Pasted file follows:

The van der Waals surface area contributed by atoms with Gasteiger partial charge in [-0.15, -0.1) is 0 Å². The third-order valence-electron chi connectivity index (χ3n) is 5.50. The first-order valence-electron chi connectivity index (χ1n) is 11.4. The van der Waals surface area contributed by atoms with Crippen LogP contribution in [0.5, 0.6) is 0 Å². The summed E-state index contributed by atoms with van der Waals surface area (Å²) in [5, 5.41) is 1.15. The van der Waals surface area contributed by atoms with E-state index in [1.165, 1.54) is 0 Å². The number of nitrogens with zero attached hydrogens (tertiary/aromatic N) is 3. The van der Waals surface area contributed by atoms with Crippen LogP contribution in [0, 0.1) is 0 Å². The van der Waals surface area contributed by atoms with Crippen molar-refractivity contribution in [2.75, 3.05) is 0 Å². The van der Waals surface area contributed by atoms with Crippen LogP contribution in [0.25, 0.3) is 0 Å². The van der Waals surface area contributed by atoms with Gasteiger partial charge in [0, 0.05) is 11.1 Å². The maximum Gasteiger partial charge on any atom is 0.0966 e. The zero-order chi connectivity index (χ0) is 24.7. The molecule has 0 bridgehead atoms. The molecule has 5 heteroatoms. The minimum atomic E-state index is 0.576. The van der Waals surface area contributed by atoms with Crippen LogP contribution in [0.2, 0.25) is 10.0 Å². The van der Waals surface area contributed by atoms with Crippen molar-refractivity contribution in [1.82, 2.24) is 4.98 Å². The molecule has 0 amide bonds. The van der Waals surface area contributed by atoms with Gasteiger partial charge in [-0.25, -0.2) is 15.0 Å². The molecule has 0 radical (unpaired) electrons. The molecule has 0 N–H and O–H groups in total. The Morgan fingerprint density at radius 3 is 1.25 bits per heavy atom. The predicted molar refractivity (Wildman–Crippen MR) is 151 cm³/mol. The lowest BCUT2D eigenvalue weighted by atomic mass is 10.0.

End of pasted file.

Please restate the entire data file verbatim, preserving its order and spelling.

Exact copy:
The van der Waals surface area contributed by atoms with Gasteiger partial charge in [-0.15, -0.1) is 0 Å². The third-order valence-electron chi connectivity index (χ3n) is 5.50. The first-order valence-electron chi connectivity index (χ1n) is 11.4. The van der Waals surface area contributed by atoms with Crippen LogP contribution in [0.5, 0.6) is 0 Å². The summed E-state index contributed by atoms with van der Waals surface area (Å²) in [5, 5.41) is 1.15. The van der Waals surface area contributed by atoms with E-state index in [1.165, 1.54) is 0 Å². The number of nitrogens with zero attached hydrogens (tertiary/aromatic N) is 3. The van der Waals surface area contributed by atoms with Crippen LogP contribution in [0, 0.1) is 0 Å². The van der Waals surface area contributed by atoms with Crippen molar-refractivity contribution in [2.75, 3.05) is 0 Å². The van der Waals surface area contributed by atoms with Crippen LogP contribution in [0.25, 0.3) is 0 Å². The van der Waals surface area contributed by atoms with Gasteiger partial charge in [0, 0.05) is 11.1 Å². The maximum Gasteiger partial charge on any atom is 0.0966 e. The zero-order chi connectivity index (χ0) is 24.7. The molecule has 0 bridgehead atoms. The molecule has 5 heteroatoms. The minimum atomic E-state index is 0.576. The van der Waals surface area contributed by atoms with Crippen LogP contribution in [0.2, 0.25) is 10.0 Å². The van der Waals surface area contributed by atoms with Crippen molar-refractivity contribution in [1.82, 2.24) is 4.98 Å². The molecule has 0 amide bonds. The van der Waals surface area contributed by atoms with Gasteiger partial charge in [-0.25, -0.2) is 15.0 Å². The molecule has 0 radical (unpaired) electrons. The molecule has 0 N–H and O–H groups in total. The Morgan fingerprint density at radius 3 is 1.25 bits per heavy atom. The predicted molar refractivity (Wildman–Crippen MR) is 151 cm³/mol. The lowest BCUT2D eigenvalue weighted by atomic mass is 10.0.